There are many missions and discoveries that have truly reshaped the way we think about the planets, stars, solar system and beyond. However, the Cassini-Huygens mission is arguably one of the most important missions for humankind. A moon that truly opened our eyes is Titan. It’s Saturn’s largest moon and the only moon in our solar system to have a dense atmosphere.
Many people are familiar with our missions to the Moon or Mars but not everyone is familiar with the mission to Titan. We’ll take a look at the story of getting to Titan and its challenges as well as what we were expecting vs. what was found when we took a closer look at Titan.
Finding a Way to Get to Titan Together
Getting to Titan wasn’t going to be easy and NASA and the European Space Agency (ESA) were already thinking about how to accomplish this in 1982. Remember, Saturn is about 10 AU or 1.44 billion KM from the Sun. The spacecraft will need to travel fast to get there in a decent time and will need to ensure that all the instruments onboard will survive the harshness of space.
Fast forward to 1997 and the mission entitled Cassini-Huygens launched for Saturn.
What We Understood About Titan Before We Got There
2005 rolls around and Cassini-Huygens has already been in Saturn’s orbit for about a year. We’ve studied and taken measurements of Titan and have some idea of what to expect. Here’s what we were thinking going in:
- Atmosphere is 98% nitrogen
- Methane largest remaining component
- Possible liquid oceans
- Dense atmosphere
Scientists also tried mapping out Titan using a technique called doppler mapping.
What they found is these rigid areas as you see above. This indicated that there were probably oceans. What was interesting is that even these spikes are very tame compared to looking at an ocean on Earth. So they believed that they might see a calm ocean.
How Titan Surprised Everyone
Cassini deploys the Huygens probe on Titan January 14th, 2005. Here’s our most up to date animation of how it went down. Remember that before landing we all expected that Titan would be full of oceans and most likely be floating in something when we got there. They expected that the probe would do all of its science on the decent and not even survive the landing. However…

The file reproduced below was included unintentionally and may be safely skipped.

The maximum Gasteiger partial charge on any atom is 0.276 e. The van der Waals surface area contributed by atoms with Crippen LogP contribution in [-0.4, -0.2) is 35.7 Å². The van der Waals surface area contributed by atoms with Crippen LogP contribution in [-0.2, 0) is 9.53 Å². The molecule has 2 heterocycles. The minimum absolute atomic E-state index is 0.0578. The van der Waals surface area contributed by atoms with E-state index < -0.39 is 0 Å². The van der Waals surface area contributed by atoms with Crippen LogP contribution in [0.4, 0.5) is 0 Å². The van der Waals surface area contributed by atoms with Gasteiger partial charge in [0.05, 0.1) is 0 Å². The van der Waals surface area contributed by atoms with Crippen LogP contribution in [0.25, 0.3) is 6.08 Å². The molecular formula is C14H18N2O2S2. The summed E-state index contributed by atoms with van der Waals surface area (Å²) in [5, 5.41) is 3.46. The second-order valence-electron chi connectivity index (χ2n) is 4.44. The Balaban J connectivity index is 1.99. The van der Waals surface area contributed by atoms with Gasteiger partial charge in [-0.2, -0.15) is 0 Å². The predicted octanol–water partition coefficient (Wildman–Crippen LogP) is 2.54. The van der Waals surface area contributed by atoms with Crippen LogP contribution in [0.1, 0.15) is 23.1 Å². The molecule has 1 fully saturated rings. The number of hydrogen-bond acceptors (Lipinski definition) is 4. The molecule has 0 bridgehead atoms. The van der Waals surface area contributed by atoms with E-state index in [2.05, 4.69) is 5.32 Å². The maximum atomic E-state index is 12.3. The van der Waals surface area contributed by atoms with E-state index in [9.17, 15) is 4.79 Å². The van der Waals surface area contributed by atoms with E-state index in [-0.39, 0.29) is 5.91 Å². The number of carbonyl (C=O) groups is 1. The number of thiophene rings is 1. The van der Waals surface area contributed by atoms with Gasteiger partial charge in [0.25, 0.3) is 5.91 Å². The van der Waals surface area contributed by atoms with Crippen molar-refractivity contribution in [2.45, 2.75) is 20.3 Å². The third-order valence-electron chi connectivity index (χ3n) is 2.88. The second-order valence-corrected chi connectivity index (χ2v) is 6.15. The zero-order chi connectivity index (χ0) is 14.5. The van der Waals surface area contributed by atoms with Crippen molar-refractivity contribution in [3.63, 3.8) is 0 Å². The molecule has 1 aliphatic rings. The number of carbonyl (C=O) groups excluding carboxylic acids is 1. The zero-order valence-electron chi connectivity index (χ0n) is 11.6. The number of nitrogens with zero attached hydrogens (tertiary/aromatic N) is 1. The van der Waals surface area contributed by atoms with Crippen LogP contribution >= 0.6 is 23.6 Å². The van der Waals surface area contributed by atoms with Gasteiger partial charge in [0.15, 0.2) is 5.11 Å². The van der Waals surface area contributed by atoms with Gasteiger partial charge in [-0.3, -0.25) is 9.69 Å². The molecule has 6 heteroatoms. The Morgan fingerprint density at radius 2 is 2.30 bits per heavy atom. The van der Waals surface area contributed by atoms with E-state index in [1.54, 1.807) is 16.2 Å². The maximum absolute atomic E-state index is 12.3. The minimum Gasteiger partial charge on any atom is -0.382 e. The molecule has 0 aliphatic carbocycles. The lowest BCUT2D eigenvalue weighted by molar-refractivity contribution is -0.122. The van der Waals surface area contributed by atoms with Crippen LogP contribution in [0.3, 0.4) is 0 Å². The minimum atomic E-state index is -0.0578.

Our First Surprise on Titan is…
First surprise is Titan appeared to be dry! But that wasn’t quite the case either. Huygens analysis indicated the sand beneath them was moistened. 1
The other interesting part was the atmosphere. Scientists knew that there would be lots of jet streams and cold frigid temperatures (we are 10 times further away from the Sun than Earth is!) but alas Titan proved us wrong.
As the probe made its descent it measured strong variations of -10° C to -20° C which is unusually warm. There are many phenomena contributing to the variation in temperatures such as strong tidal waves or the gravity from Saturn that causes tidal heating. Even then it is still puzzling as it’s 500 KM above the surface.
However, as you reached 44 KM above the surface the temperatures dropped to -203° C. Then as you reach the surface it would raise above to -180° C. Talk about confusing temperatures on Titan!2
Second Surprise of Titan – Superrotating Winds!
We mentioned before about how we would expect some wind activity but didn’t realize how insanely fast the winds are. As the probe descended we took measurements of the winds and they were clocking in at a whopping 430 km/h at a height of 120 KM. This caused the probe to drag to the east.